As Donald Trump battles to build a wall to keep Mexican immigrants out of America, the Securities and Exchange Commission is probing the real estate company owned by the family of his son-in-law, Jared Kushner, and its link to a lucrative federal visa program, The Wall Street Journal reported.
The EB-5 visa program provides green cards to immigrants who invest a minimum of $500,000 in certain American businesses. The Associated Press reported last year that wealthy Chinese spent $7.7 billion obtaining 40,000 of the “golden visas” in the U.S. in the last decade.
The SEC in May subpoenaed records from Kushner Cos. concerning its links to the program, according to the Journal. Federal prosecutors in Brooklyn, meanwhile, began to examine company projects funded through the program. The probes involve twin, 66-story office and housing towers in New Jersey, sources told the Journal.
Emily Wolf, attorney for Kushner Cos., told the newspaper that the company “did utilize the program,” but that it “fully complied with its rules and regulations and did nothing improper.”
Though Kushner, a senior White House adviser, stepped down from running the company, he still maintains a stake in projects.
According to his most recent financial filing, he remains an investor in New Jersey’s Trump Bay Street development in Jersey City, which also benefitted from the EB-5 program, the Journal reported. Kushner has reported receiving up to $5 million from the Jersey project that’s the target of the SEC probe, according to the newspaper.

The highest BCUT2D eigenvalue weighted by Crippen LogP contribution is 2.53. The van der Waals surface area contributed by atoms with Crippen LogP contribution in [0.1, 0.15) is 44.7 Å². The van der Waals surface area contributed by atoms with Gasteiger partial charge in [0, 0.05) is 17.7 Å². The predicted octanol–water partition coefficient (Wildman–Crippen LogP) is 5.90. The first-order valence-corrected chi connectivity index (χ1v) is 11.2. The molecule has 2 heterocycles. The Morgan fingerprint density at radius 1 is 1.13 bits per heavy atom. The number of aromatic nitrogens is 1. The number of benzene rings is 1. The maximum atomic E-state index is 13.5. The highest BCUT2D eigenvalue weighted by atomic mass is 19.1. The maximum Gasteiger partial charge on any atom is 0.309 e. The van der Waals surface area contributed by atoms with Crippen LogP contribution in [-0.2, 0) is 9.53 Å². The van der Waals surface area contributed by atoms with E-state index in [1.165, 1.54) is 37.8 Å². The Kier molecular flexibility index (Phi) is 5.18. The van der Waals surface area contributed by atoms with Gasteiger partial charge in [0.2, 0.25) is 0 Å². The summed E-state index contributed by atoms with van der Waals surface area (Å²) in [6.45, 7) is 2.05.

As part of a marketing campaign targeting Beijing and Shanghai, Kushner’s sister, Nicole Meyer, urged wealthy Chinese last year to invest in the Kushner New Jersey project in return for a green card. People were told that as many as 300 individuals who invested $500,000 each into the project could be eligible for green cards, the Journal reported. Most of the 10,000 EB-5 visas issued each year go to rich Chinese immigrants, according to the newspaper.
During a marketing presentation in China in May, Jared Kushner’s name and White House status were invoked, and a photo of Trump was used in the pitch. The Kushner family later apologized, saying it hadn’t intended to capitalize on the role of the president’s son-in-law in the White House as part of the presentation.
The visa program has been attacked for ignoring low-income immigrants while essentially selling green cards to the well-heeled.